Harnessing the Power of Youth Advocacy in Alaska

By David Song, AASB Alaska Fellow

The last few years have shown that across the globe, young people now have the ability to set the agenda and impact real change. Advocates like Greta Thunberg and Fairbanks environmental activist Nanieezh Peter have kept climate change at the forefront of political debate, and the Stoneman-Douglas students have served as advocates for gun safety in our country. Our Alaskan students can be an excellent resource for advocacy work in Alaska. 

 As an Alaska Fellow with the Association of Alaska School Boards, one of my primary responsibilities is to assist AASB with its youth engagement initiatives. Having served as an educator/researcher in other districts and states, I was surprised to see the opportunities Alaskan students have to speak to decision-makers about their experiences and the ways they can impact policy in Alaska. 

Why do Alaskan student’s voices matter?

Alaska’s unique culture and geography mean that place-based approaches to education are an essential part of AASB’s advocacy work. Alaskan school districts have vastly different needs. Students working with their school boards are uniquely positioned to share this perspective and influence statewide policies. 

I was very impressed by students I have met at AASB’s youth engagement events, as were the policymakers who were able to gain a deeper understanding of Alaskan students’ experiences. 

Opportunities for Youth Advocacy

AASB provides an annual opportunity, the Youth Advocacy Institute (YAI), to familiarize student leaders from across the state with the legislative process and coach them through mock testimony. I was heartened by the eloquent and thoughtful messages Alaskan students had prepared for their legislators. While students were learning the specific procedures of the legislative processes, they were already familiar with the issues current bills sought to address, such as mental health, cultural revitalization, substance abuse, and the underfunding of education in Alaska.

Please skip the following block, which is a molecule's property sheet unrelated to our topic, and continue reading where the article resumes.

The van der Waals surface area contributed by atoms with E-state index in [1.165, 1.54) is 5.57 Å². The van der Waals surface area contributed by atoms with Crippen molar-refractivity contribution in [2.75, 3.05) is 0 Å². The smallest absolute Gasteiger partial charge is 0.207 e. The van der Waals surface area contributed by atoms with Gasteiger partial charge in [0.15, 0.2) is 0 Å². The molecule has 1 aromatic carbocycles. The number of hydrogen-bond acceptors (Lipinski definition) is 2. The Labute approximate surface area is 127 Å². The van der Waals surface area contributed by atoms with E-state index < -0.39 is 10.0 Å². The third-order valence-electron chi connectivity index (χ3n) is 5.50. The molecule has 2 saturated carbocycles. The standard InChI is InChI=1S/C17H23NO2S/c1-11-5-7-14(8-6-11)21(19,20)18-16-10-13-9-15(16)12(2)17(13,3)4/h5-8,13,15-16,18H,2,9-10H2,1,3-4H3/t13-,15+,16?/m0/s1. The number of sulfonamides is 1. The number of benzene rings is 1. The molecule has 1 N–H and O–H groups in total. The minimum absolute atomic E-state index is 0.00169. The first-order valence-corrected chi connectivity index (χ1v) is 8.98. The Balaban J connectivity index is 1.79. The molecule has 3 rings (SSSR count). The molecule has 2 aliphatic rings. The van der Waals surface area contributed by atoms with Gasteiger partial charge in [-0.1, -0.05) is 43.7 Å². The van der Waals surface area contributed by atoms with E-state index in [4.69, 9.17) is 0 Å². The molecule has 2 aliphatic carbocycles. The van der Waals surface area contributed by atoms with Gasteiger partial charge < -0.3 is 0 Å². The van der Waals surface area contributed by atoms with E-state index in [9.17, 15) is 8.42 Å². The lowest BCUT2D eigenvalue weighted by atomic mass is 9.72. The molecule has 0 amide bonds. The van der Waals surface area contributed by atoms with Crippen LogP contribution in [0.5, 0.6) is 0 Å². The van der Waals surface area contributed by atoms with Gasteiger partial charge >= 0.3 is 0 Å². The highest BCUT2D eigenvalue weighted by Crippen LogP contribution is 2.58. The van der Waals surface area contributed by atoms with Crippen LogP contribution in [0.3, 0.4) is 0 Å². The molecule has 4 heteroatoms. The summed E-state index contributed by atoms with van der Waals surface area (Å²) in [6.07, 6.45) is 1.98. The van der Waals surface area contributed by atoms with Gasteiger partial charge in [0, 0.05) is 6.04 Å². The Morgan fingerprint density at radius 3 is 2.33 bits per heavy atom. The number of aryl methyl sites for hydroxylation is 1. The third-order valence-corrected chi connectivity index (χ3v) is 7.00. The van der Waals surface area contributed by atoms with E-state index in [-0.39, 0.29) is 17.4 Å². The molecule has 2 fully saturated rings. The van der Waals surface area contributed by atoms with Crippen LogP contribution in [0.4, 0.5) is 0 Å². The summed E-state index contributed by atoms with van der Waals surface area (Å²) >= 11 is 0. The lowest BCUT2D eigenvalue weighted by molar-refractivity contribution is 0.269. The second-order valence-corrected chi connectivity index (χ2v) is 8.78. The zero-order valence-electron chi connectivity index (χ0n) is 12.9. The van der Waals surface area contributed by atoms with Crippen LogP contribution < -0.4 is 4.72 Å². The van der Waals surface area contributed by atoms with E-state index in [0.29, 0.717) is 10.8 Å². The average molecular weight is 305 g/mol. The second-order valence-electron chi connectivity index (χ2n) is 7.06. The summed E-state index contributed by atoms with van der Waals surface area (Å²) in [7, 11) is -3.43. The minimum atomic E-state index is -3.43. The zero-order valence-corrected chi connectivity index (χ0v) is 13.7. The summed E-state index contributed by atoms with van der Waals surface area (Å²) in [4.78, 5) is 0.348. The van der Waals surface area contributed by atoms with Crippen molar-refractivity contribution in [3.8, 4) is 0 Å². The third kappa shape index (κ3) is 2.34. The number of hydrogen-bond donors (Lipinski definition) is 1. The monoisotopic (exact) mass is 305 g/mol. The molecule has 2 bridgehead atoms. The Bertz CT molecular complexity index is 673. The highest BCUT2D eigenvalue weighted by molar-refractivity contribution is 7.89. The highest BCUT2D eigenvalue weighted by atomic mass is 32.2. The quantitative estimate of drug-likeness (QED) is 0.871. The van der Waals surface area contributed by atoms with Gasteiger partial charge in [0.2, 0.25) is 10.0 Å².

Impact on Legislators and Participants:

Regardless of political ideology, the legislators listened carefully to students’ perspectives and advocacy. Legislators answered candidly and paid close attention to the real-life experiences of students who have seen first-hand the negative impacts of cuts to school spending. Students spoke clearly about how other policies, such as cuts to the ferry system, or mental health resources, impacted their friends, their sports, and their families’ livelihoods. YAI participants and their testimonies had a profound impact on the legislators they spoke to, and this opportunity helped validate and inspire the youth who had decided to talk about their experiences. 

The students who attended gained a new confidence that will help them to advocate for their schools and communities, and ultimately become the types of leaders we need in Alaska. As one attendee said, “I really loved the testifying; it is a skill we will use later in life, either through public speaking or even forming a well-thought-out opinion to express to others.” Overall, YAI and similar statewide gatherings of student leaders help develop lifelong leadership skills, provides a valuable opportunity for students to bridge the rural-urban gap, and experience unique perspectives from all over this diverse state. 

How do we replicate and continue this engagement back in our home communities, or even outside of the state?

 The first and most crucial step is to treat young adults as precisely that: adults who are capable of engaging with issues in a deep and meaningful way. Nationally and in Alaska, we have benefitted from student action. Here are some strategies to consider:

  • Expose students to actual legislation, bills, and ballot initiatives that have a real impact on their daily lives, even if they are not old enough to vote. 
  • Introduce students to their legislators and the various channels of communication such as their local LIO, writing a letter, or, when possible, in-person testimony. 
  • Support a Model UN, Mock Trial, Youth Government club, or Youth Tribal Assembly, all of which can familiarize students with the specific processes, relevant policy issues, and builds students’ confidence in the policy arena. 
  • Have students think about and discuss the issues that impact their communities personally and have them speak about their experiences to the class, school board, city, state, or tribal assemblies.  
  • Create avenues for student government to make decisions that have a material impact on the students’ lives. When youth see the ability for their advocacy around an issue to tangibly improve their student experience, they will advocate for themselves. Whether that advocacy is legislative testimony or one on one situations, these are essential skills for students. 

For more youth advocacy support or tools, please contact info@nullaasb.org